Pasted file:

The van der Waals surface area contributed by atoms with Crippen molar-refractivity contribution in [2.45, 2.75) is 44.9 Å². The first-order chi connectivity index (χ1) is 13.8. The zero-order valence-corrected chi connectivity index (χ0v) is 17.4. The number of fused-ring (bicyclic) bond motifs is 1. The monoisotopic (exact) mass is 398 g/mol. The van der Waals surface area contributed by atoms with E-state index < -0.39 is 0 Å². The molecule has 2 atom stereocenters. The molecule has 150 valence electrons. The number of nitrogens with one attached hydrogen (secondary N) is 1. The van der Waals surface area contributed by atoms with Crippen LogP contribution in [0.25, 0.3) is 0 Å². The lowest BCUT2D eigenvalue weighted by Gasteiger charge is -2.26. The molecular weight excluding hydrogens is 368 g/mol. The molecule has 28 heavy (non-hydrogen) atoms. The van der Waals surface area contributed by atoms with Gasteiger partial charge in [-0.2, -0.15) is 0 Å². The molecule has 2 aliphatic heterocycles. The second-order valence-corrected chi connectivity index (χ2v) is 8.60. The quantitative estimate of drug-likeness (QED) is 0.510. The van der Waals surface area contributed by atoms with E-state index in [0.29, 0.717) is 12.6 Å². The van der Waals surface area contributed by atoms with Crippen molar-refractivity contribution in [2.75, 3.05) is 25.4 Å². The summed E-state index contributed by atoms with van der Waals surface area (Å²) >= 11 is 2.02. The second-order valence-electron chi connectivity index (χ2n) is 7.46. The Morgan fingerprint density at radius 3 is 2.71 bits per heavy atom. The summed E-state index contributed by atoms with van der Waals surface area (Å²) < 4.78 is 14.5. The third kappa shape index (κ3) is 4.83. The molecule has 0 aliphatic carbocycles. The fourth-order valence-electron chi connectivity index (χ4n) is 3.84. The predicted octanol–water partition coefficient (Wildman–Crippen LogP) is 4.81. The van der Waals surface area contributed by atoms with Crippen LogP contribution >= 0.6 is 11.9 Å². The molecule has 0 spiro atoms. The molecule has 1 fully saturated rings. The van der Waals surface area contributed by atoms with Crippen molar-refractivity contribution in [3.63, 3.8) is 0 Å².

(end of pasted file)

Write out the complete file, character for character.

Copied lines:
The van der Waals surface area contributed by atoms with Crippen molar-refractivity contribution in [2.45, 2.75) is 44.9 Å². The first-order chi connectivity index (χ1) is 13.8. The zero-order valence-corrected chi connectivity index (χ0v) is 17.4. The number of fused-ring (bicyclic) bond motifs is 1. The monoisotopic (exact) mass is 398 g/mol. The van der Waals surface area contributed by atoms with E-state index < -0.39 is 0 Å². The molecule has 2 atom stereocenters. The molecule has 150 valence electrons. The number of nitrogens with one attached hydrogen (secondary N) is 1. The van der Waals surface area contributed by atoms with Crippen LogP contribution in [0.25, 0.3) is 0 Å². The lowest BCUT2D eigenvalue weighted by Gasteiger charge is -2.26. The molecular weight excluding hydrogens is 368 g/mol. The molecule has 28 heavy (non-hydrogen) atoms. The van der Waals surface area contributed by atoms with Gasteiger partial charge in [-0.2, -0.15) is 0 Å². The molecule has 2 aliphatic heterocycles. The second-order valence-corrected chi connectivity index (χ2v) is 8.60. The quantitative estimate of drug-likeness (QED) is 0.510. The van der Waals surface area contributed by atoms with E-state index in [0.29, 0.717) is 12.6 Å². The van der Waals surface area contributed by atoms with Crippen molar-refractivity contribution in [2.75, 3.05) is 25.4 Å². The summed E-state index contributed by atoms with van der Waals surface area (Å²) >= 11 is 2.02. The second-order valence-electron chi connectivity index (χ2n) is 7.46. The Morgan fingerprint density at radius 3 is 2.71 bits per heavy atom. The summed E-state index contributed by atoms with van der Waals surface area (Å²) < 4.78 is 14.5. The third kappa shape index (κ3) is 4.83. The molecule has 0 aliphatic carbocycles. The fourth-order valence-electron chi connectivity index (χ4n) is 3.84. The predicted octanol–water partition coefficient (Wildman–Crippen LogP) is 4.81. The van der Waals surface area contributed by atoms with Crippen LogP contribution >= 0.6 is 11.9 Å². The molecule has 0 spiro atoms. The molecule has 1 fully saturated rings. The van der Waals surface area contributed by atoms with Crippen molar-refractivity contribution in [3.63, 3.8) is 0 Å².